Staff Photo: Keith Farner
John Youngblood opened a tennis stringing company in his home in 2004, and soon became a U.S. distributor for German tennis companies. Last year, Guts and Glory tennis moved to a retail space across the railroad tracks from Town Center.
--Open since: 2004
-- Owner: John Youngblood
-- Website: gutsandglorytennis.com
-- Phone: 404-926-6060SUWANEE -- John Youngblood called it the "14-year itch."
It had been 14 years since the Ohio native moved to Georgia to work at Emory University. As the hours at work increased, Youngblood figured it would be more rewarding if he would put those 60-plus hours into his own business.
"I wanted to give it a go," Youngblood said, "and fortunately, it worked out."
Youngblood, who played at Division II Ashland University after he was recruited out of physical education class as a sophomore, recently moved his expanding business into a 1,700-square-foot retail space at 333 Main Street in Suwanee.
The business that Youngblood began out of his home in 2004 stringing rackets for family and friends was slated to serve a customer base of 300, according to Youngblood's original business plan.
But when Youngblood realized a popular string that he carried was not easily accessible in the U.S., his business took off. Youngblood called it "serendipity," and that was when he realized he could make a comfortable living without a lot of overhead.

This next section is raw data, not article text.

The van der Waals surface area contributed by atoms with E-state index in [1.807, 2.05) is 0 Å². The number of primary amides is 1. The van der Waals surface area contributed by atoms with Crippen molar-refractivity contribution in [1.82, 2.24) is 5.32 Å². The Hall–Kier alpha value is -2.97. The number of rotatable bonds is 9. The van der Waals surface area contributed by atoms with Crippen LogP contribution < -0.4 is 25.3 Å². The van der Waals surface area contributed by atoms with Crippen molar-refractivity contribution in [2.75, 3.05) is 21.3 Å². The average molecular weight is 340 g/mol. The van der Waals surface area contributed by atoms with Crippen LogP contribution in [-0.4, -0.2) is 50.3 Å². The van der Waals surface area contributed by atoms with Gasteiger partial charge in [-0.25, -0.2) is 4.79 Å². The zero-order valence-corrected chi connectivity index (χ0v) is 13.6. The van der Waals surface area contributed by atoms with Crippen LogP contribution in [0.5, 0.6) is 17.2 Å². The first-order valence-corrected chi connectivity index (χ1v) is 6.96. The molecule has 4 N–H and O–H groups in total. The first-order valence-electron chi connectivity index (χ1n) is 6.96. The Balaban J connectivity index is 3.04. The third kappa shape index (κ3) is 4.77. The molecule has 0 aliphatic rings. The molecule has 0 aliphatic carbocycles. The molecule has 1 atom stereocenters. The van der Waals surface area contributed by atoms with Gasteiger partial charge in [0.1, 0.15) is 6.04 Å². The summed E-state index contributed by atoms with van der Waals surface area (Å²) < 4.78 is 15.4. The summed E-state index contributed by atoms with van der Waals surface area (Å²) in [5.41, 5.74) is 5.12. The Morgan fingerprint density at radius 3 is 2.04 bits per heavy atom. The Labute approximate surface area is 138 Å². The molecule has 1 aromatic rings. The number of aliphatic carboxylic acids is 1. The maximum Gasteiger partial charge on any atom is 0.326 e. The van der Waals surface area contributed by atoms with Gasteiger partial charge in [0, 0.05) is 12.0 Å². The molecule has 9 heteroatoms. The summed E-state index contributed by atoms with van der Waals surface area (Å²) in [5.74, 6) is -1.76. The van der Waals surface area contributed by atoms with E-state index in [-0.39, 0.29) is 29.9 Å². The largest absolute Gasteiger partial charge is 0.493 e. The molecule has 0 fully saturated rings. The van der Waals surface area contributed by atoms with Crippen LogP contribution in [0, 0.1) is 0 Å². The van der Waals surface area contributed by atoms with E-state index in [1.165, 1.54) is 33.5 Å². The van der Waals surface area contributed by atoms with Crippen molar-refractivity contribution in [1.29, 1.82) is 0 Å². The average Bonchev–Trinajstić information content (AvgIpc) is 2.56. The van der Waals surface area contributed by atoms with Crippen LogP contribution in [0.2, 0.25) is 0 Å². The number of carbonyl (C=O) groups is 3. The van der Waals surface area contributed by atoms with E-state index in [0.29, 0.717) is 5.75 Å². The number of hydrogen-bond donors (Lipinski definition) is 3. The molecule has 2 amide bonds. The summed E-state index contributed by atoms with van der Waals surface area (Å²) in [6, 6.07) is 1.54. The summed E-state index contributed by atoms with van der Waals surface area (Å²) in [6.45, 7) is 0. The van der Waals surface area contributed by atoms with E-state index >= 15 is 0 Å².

So Youngblood's business, Guts and Glory Tennis, became the U.S. distributor for multiple German manufacturers, and it's become 70 percent of his business. The retail side, which is the balance of the business, features just about any tennis product, but clothes and shoes. Youngblood's original space, located over the railroad tracks from Town Center, was about 900 square feet and opened in August last year.
Youngblood said the Suwanee area is a vibrant tennis community that features tennis players of all levels. His business also benefits from nearly every new neighborhood having a tennis complex. It's become a part of the housing market that even non-tennis people would want if they decide to sell.
"It's something people will look for, and are expecting," Youngblood said.
Youngblood also benefits from the ALTA tennis organization and its community of at least 85,000 players. He said Guts and Glory's busy times of year are directly tied to the ALTA seasons.
While he learned how to string -- from the person he bought the machine -- Youngblood realized some rackets were strung too tight, were too heavy, or were top heavy. Youngblood is an admitted voracious reader of stringing techniques and tutorials about tennis mechanics. But his work as a stringer has improved in the last eight years.
"The first time I strung a racket I thought I did a good job," he said. "There's no way I did a good job."
So Youngblood tries to match each player's racket and string tension with their level of play.
"In short, we tell our customers that when they are using our strings they can swing freely, as hard as they like, without fear of the ball landing outside of the court," he said.